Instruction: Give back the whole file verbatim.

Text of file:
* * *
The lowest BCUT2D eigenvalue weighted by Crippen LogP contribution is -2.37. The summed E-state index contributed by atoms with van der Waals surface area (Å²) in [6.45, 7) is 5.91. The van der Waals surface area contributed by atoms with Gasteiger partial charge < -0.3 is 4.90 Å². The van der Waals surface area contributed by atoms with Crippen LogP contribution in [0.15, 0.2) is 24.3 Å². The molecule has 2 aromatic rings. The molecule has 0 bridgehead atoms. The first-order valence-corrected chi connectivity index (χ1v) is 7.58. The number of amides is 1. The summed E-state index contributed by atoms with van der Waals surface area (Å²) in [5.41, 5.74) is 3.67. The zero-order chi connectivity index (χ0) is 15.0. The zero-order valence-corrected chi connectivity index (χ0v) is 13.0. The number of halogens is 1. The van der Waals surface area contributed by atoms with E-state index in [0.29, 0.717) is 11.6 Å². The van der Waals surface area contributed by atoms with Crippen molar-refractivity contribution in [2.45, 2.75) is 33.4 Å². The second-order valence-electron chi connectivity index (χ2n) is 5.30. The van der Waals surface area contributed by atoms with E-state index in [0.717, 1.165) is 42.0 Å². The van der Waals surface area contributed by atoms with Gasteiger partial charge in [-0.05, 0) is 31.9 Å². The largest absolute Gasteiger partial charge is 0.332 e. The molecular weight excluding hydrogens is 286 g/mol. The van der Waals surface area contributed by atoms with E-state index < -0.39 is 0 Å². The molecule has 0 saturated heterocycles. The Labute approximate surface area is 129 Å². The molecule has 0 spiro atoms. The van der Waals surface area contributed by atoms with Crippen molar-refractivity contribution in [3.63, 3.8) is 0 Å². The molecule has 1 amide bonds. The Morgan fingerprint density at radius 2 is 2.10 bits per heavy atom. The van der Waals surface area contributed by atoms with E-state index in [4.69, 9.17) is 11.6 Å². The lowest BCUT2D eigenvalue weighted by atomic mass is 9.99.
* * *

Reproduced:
The lowest BCUT2D eigenvalue weighted by Crippen LogP contribution is -2.37. The summed E-state index contributed by atoms with van der Waals surface area (Å²) in [6.45, 7) is 5.91. The van der Waals surface area contributed by atoms with Gasteiger partial charge < -0.3 is 4.90 Å². The van der Waals surface area contributed by atoms with Crippen LogP contribution in [0.15, 0.2) is 24.3 Å². The molecule has 2 aromatic rings. The molecule has 0 bridgehead atoms. The first-order valence-corrected chi connectivity index (χ1v) is 7.58. The number of amides is 1. The summed E-state index contributed by atoms with van der Waals surface area (Å²) in [5.41, 5.74) is 3.67. The zero-order chi connectivity index (χ0) is 15.0. The zero-order valence-corrected chi connectivity index (χ0v) is 13.0. The number of halogens is 1. The van der Waals surface area contributed by atoms with E-state index in [0.29, 0.717) is 11.6 Å². The van der Waals surface area contributed by atoms with Crippen molar-refractivity contribution in [2.45, 2.75) is 33.4 Å². The second-order valence-electron chi connectivity index (χ2n) is 5.30. The van der Waals surface area contributed by atoms with E-state index in [0.717, 1.165) is 42.0 Å². The van der Waals surface area contributed by atoms with Gasteiger partial charge in [-0.05, 0) is 31.9 Å². The largest absolute Gasteiger partial charge is 0.332 e. The molecular weight excluding hydrogens is 286 g/mol. The van der Waals surface area contributed by atoms with E-state index < -0.39 is 0 Å². The molecule has 0 saturated heterocycles. The Labute approximate surface area is 129 Å². The molecule has 0 spiro atoms. The van der Waals surface area contributed by atoms with Crippen molar-refractivity contribution in [3.63, 3.8) is 0 Å². The molecule has 1 amide bonds. The Morgan fingerprint density at radius 2 is 2.10 bits per heavy atom. The van der Waals surface area contributed by atoms with E-state index in [4.69, 9.17) is 11.6 Å². The lowest BCUT2D eigenvalue weighted by atomic mass is 9.99.